My Coverage Explained

Let me introduce you to your doctor.

Do you have a doctor you call your own? If not, let me introduce you to someone – a primary care physician.

I grew up in a small town. Our town was lucky enough to have our own doctor.  A lot of people called him the “town doctor.” . If you heard someone say  “I can’t shake this cold,” you would very often hear someone reply “Well, go see the town doctor. He’ll fix you right up.”

Our town’s doctor was Dr. Sanders, and he was my doctor. Dr. Sanders took care of my whole family – from grandparents to sisters and cousins. Even if we were never sick, we still went to him for sports and school physicals in the fall. But he also spent a lot of time taking care of patients with stomach aches or  colds. He’s also the man behind the stitches in my chin, the result of falling and taking  out the corner of the coffee table with my chin when I was young. He took care of all that, times hundreds, every day until he retired at age 70.

My family referred to Dr. Sanders as our “family” doctor rather than the town doctor. Today, we would  also call him a primary care physician, or PCP. A PCP may be a family doctor, general medicine practitioner, or in this case, a rural medicine physician.

Then or now, the primary care physician’s role hasn’t changed much. He or she would still be the one  you would call first when you had a health problem. If you said “I need to call the doctor,” this is “the doctor” you would call.

While the web is a good place for information about a health problem you know you have, it isn’t the best place to go if you have symptoms and want to know what the real problem is, if you should see a doctor, or which kind of doctor you should see. A statistic from the Pew Research Center says  1 out of 3 adult Americans in our modern day go to the web first for health information. So much so, it’s been labeled the “cough and click culture.”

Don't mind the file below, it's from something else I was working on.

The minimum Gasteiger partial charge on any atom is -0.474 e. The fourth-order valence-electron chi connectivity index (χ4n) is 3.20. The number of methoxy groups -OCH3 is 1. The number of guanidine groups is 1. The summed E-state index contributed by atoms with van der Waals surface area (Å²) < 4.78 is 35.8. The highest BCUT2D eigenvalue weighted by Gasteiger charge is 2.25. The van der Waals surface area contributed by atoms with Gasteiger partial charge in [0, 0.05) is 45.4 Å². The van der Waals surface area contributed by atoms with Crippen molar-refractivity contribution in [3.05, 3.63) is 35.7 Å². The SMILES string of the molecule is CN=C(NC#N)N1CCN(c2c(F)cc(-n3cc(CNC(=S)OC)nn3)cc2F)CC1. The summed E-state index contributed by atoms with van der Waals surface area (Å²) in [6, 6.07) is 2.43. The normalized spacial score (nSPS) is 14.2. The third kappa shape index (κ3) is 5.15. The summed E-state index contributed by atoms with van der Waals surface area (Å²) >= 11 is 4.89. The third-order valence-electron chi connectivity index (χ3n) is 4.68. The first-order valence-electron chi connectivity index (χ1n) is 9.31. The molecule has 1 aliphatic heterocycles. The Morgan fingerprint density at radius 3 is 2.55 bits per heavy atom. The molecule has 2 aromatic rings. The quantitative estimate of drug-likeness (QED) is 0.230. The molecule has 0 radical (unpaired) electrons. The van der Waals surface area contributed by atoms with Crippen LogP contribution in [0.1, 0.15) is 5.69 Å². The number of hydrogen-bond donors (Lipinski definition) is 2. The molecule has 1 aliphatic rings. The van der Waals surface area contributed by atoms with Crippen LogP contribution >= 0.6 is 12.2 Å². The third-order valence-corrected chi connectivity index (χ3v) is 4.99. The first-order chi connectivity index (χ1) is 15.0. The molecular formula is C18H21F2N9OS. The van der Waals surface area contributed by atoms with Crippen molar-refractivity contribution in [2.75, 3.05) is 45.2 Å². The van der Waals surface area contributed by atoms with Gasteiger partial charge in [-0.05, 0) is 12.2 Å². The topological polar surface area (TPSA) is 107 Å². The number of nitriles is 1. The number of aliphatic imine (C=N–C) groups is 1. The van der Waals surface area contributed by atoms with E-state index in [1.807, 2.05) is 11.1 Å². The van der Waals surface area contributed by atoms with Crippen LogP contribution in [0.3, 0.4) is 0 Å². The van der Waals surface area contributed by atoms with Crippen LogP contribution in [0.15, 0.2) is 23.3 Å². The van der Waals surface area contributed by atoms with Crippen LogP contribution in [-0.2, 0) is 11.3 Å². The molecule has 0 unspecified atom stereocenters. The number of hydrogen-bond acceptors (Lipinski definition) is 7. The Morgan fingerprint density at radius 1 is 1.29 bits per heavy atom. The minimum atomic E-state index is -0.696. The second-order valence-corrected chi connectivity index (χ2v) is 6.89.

Here’s an example of why going to the web to diagnose yourself isn’t a good idea. Fatigue and joint pain are some of the symptoms of Lupus, a chronic and devastating disease. But they can also be caused by stress, lack of sleep, and certain meds. A doctor can find out what is really happening, based on his or her medical training, tests and follow up treatment.

If you already had “your” doctor, or PCP, you would know  what to do. You would know that the first step is to call your doctor. If you do nothing else, the single most important thing you can do for your health is to have your own personal doctor. . It means you’ll have someone in your corner making sure you get the care you need.

  • Your PCP can help you make informed choices about your care based on your health history, what health problems you have, and what meds you take. Your PCP will be there when you need care right away, such as with colds and the flu, but can also handle your routine health care needs like physicals and annual exams..
  • Your doctor becomes your health coach, showing you better ways to stay healthy and live longer. Your PCP can help you focus more on staying healthy, instead of only seeking help when you are sick or hurt.